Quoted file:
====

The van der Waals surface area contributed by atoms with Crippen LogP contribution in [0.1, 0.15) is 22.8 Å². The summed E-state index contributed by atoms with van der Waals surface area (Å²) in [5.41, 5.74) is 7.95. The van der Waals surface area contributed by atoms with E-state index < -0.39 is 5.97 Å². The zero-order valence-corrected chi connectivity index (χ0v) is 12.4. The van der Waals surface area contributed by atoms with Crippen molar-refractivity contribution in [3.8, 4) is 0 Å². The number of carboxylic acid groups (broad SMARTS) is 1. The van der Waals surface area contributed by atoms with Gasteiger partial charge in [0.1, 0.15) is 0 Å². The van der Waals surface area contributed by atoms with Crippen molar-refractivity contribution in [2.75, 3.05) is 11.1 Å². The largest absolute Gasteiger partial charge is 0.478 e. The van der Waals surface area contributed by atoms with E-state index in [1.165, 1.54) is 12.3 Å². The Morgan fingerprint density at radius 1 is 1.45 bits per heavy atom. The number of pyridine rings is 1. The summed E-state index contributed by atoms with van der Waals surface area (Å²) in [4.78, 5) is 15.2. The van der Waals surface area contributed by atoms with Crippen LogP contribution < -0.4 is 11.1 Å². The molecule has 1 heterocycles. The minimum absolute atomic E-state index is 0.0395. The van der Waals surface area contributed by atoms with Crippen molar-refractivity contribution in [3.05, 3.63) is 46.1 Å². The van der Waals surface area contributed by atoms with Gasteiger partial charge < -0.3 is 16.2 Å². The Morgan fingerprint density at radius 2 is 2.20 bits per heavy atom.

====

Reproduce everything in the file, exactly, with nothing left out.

The van der Waals surface area contributed by atoms with Crippen LogP contribution in [0.1, 0.15) is 22.8 Å². The summed E-state index contributed by atoms with van der Waals surface area (Å²) in [5.41, 5.74) is 7.95. The van der Waals surface area contributed by atoms with E-state index < -0.39 is 5.97 Å². The zero-order valence-corrected chi connectivity index (χ0v) is 12.4. The van der Waals surface area contributed by atoms with Crippen molar-refractivity contribution in [3.8, 4) is 0 Å². The number of carboxylic acid groups (broad SMARTS) is 1. The van der Waals surface area contributed by atoms with Gasteiger partial charge in [0.1, 0.15) is 0 Å². The van der Waals surface area contributed by atoms with Crippen molar-refractivity contribution in [2.75, 3.05) is 11.1 Å². The largest absolute Gasteiger partial charge is 0.478 e. The van der Waals surface area contributed by atoms with E-state index in [1.165, 1.54) is 12.3 Å². The Morgan fingerprint density at radius 1 is 1.45 bits per heavy atom. The number of pyridine rings is 1. The summed E-state index contributed by atoms with van der Waals surface area (Å²) in [4.78, 5) is 15.2. The van der Waals surface area contributed by atoms with Crippen LogP contribution < -0.4 is 11.1 Å². The molecule has 1 heterocycles. The minimum absolute atomic E-state index is 0.0395. The van der Waals surface area contributed by atoms with Crippen molar-refractivity contribution in [3.05, 3.63) is 46.1 Å². The van der Waals surface area contributed by atoms with Gasteiger partial charge < -0.3 is 16.2 Å². The Morgan fingerprint density at radius 2 is 2.20 bits per heavy atom.